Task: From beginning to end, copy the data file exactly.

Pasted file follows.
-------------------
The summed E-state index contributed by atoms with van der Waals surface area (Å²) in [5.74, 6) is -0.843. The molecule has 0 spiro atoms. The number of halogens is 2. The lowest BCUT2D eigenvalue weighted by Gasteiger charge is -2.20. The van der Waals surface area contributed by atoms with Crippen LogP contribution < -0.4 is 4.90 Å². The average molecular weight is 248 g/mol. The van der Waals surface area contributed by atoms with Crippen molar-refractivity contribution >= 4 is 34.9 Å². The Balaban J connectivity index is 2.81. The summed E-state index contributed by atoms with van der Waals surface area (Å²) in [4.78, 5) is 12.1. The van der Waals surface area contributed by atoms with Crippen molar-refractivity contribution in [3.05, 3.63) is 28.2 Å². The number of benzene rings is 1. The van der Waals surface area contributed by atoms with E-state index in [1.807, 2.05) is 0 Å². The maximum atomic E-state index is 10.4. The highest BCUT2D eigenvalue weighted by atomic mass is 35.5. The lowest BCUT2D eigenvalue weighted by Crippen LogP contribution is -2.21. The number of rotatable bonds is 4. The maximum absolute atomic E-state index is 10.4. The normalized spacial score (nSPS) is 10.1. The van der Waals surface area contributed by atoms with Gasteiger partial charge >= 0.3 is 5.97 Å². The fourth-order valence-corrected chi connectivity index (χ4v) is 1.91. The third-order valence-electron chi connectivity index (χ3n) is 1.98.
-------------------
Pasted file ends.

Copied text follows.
The summed E-state index contributed by atoms with van der Waals surface area (Å²) in [5.74, 6) is -0.843. The molecule has 0 spiro atoms. The number of halogens is 2. The lowest BCUT2D eigenvalue weighted by Gasteiger charge is -2.20. The van der Waals surface area contributed by atoms with Crippen LogP contribution < -0.4 is 4.90 Å². The average molecular weight is 248 g/mol. The van der Waals surface area contributed by atoms with Crippen molar-refractivity contribution >= 4 is 34.9 Å². The Balaban J connectivity index is 2.81. The summed E-state index contributed by atoms with van der Waals surface area (Å²) in [4.78, 5) is 12.1. The van der Waals surface area contributed by atoms with Crippen molar-refractivity contribution in [3.05, 3.63) is 28.2 Å². The number of benzene rings is 1. The van der Waals surface area contributed by atoms with E-state index in [1.807, 2.05) is 0 Å². The maximum atomic E-state index is 10.4. The highest BCUT2D eigenvalue weighted by atomic mass is 35.5. The lowest BCUT2D eigenvalue weighted by Crippen LogP contribution is -2.21. The number of rotatable bonds is 4. The maximum absolute atomic E-state index is 10.4. The normalized spacial score (nSPS) is 10.1. The van der Waals surface area contributed by atoms with Gasteiger partial charge >= 0.3 is 5.97 Å². The fourth-order valence-corrected chi connectivity index (χ4v) is 1.91. The third-order valence-electron chi connectivity index (χ3n) is 1.98.